In recent decades, international feminist activism and research has had significant success in pushing gender issues onto the international agenda and into global governance institutions and processes. The goal of gender equality is now widely accepted and codified in international legal instruments. While this appears to be a remarkable global success for feminism, widespread gender inequalities persist around the globe. This paradox has led scholars to question the extent to which feminist concepts and goals can retain their transformative potential when they are institutionalized in global governance institutions and processes. This thesis examines the institutionalization of feminist ideas in global governance through an analysis of how, and with what effects, gender equality norms are constructed, interpreted and applied in the global governance of refugees: a field that has thus far received little attention in the growing literature on feminism, gender and global governance. This aim is pursued through a case study of humanitarian aid practices in refugee camps in Bangladesh and Thailand. The study is based on interviews with humanitarian workers in these two contexts, and its theoretical framework is informed by postcolonial feminist theory and Foucauldian thought on power and governing. These analytical perspectives allows the thesis to capture how gender equality norms operate as governing tools, and situate the politics of gender equality in refugee camps in the context of global relations of power and marginalization. The findings of this thesis show that in the global governance of refugees, gender equality is rarely treated as a goal in its own right. The construction, interpretation and application of gender equality norms is mediated and shaped by the dominant governing projects in this field. Gender equality norms are either advocated on the basis of their usefulness as means for the efficient management of refugee situations, or as necessary components of a process of modernization and development of the regions from which refugees originate. These governing projects significantly limit the forms of social change and the forms of agency that are enabled. Nevertheless, gender equality norms do contribute to opening up new opportunities for refugee women and destabilizing local gendered relations of power, and they are appropriated and used by refugees in ways that challenge and go beyond humanitarian agendas.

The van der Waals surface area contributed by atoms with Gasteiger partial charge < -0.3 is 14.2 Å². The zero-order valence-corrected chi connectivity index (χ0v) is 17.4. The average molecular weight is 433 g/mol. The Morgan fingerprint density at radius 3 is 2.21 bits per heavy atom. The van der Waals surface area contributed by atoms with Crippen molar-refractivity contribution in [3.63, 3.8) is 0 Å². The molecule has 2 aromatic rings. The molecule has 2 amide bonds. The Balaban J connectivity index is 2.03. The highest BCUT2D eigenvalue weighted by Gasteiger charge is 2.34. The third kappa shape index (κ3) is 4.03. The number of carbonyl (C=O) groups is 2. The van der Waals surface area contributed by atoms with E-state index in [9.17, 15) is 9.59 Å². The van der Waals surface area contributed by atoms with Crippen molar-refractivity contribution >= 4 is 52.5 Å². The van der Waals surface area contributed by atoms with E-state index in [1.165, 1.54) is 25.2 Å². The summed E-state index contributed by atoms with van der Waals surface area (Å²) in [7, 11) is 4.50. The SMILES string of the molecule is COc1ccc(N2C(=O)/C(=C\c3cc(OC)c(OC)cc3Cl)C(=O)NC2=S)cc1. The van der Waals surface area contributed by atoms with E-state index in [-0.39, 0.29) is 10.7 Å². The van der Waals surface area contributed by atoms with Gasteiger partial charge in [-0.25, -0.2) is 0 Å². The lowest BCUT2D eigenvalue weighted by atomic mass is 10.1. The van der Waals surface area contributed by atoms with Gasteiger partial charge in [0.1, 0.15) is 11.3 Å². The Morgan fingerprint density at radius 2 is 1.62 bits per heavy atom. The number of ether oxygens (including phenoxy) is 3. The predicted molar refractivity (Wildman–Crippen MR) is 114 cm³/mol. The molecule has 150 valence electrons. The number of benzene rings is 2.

Place, publisher, year, edition, pages
Umeå: Umeå universitet, 2014. 113 p.
Series
Statsvetenskapliga institutionens skriftserie, ISSN 0349-0831 ; 2014:3
Keyword
Global governance, feminism, gender equality, refugees, refugee camps, humanitarian aid, Bangladesh, Thailand, governmentality, postcolonial feminist theory
National Category
Political Science (excluding Public Administration Studies and Globalization Studies)
Research subject
Peace and Conflict Research
Identifiers
urn:nbn:se:umu:diva-96379 (URN)978-91-7601-150-8 (ISBN)
Public defence
2014-12-12, Hörsal D, Samhällsvetarhuset, Umeå, 13:15 (English)
Opponent
Supervisors
Available from: 2014-11-21 Created: 2014-11-19 Last updated: 2015-05-26Bibliographically approved

Open Access in DiVA

No full text

Authority records BETA

Olivius, Elisabeth

Search in DiVA

By author/editor
Olivius, Elisabeth
By organisation
Department of Political ScienceUmeå Centre for Gender Studies (UCGS)
In the same journal
St. Antony's International Review (STAIR)
Political Science (excluding Public Administration Studies and Globalization Studies)

Search outside of DiVA

GoogleGoogle Scholar

urn-nbn

Altmetric score

urn-nbn
Total: 545 hits
CiteExportLink to record
Permanent link

Direct link
Cite
Citation style
  • apa
  • ieee
  • modern-language-association-8th-edition
  • vancouver
  • Other style
More styles
Language
  • de-DE
  • en-GB
  • en-US
  • fi-FI
  • nn-NO
  • nn-NB
  • sv-SE
  • Other locale
More languages
Output format
  • html
  • text
  • asciidoc
  • rtf